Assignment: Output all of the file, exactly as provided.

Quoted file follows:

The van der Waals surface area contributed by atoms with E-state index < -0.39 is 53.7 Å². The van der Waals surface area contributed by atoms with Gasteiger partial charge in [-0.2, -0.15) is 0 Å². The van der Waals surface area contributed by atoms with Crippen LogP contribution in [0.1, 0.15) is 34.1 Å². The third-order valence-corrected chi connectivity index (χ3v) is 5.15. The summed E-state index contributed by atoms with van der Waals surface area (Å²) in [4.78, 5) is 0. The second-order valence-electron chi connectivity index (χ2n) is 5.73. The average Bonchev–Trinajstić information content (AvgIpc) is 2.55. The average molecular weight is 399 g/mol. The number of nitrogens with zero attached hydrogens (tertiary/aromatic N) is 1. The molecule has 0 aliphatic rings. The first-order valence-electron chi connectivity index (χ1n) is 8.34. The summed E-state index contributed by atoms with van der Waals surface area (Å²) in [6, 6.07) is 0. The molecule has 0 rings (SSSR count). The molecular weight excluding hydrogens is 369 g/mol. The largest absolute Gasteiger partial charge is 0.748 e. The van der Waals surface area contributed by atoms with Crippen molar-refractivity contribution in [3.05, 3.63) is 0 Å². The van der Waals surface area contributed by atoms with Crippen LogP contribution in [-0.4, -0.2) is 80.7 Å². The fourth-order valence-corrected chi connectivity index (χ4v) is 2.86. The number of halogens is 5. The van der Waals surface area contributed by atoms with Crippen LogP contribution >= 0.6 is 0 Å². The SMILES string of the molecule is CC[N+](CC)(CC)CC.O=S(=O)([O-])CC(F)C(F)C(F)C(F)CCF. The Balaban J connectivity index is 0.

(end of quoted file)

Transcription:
The van der Waals surface area contributed by atoms with E-state index < -0.39 is 53.7 Å². The van der Waals surface area contributed by atoms with Gasteiger partial charge in [-0.2, -0.15) is 0 Å². The van der Waals surface area contributed by atoms with Crippen LogP contribution in [0.1, 0.15) is 34.1 Å². The third-order valence-corrected chi connectivity index (χ3v) is 5.15. The summed E-state index contributed by atoms with van der Waals surface area (Å²) in [4.78, 5) is 0. The second-order valence-electron chi connectivity index (χ2n) is 5.73. The average Bonchev–Trinajstić information content (AvgIpc) is 2.55. The average molecular weight is 399 g/mol. The number of nitrogens with zero attached hydrogens (tertiary/aromatic N) is 1. The molecule has 0 aliphatic rings. The first-order valence-electron chi connectivity index (χ1n) is 8.34. The summed E-state index contributed by atoms with van der Waals surface area (Å²) in [6, 6.07) is 0. The molecule has 0 rings (SSSR count). The molecular weight excluding hydrogens is 369 g/mol. The largest absolute Gasteiger partial charge is 0.748 e. The van der Waals surface area contributed by atoms with Crippen molar-refractivity contribution in [3.05, 3.63) is 0 Å². The van der Waals surface area contributed by atoms with Crippen LogP contribution in [-0.4, -0.2) is 80.7 Å². The fourth-order valence-corrected chi connectivity index (χ4v) is 2.86. The number of halogens is 5. The van der Waals surface area contributed by atoms with Crippen LogP contribution >= 0.6 is 0 Å². The SMILES string of the molecule is CC[N+](CC)(CC)CC.O=S(=O)([O-])CC(F)C(F)C(F)C(F)CCF. The Balaban J connectivity index is 0.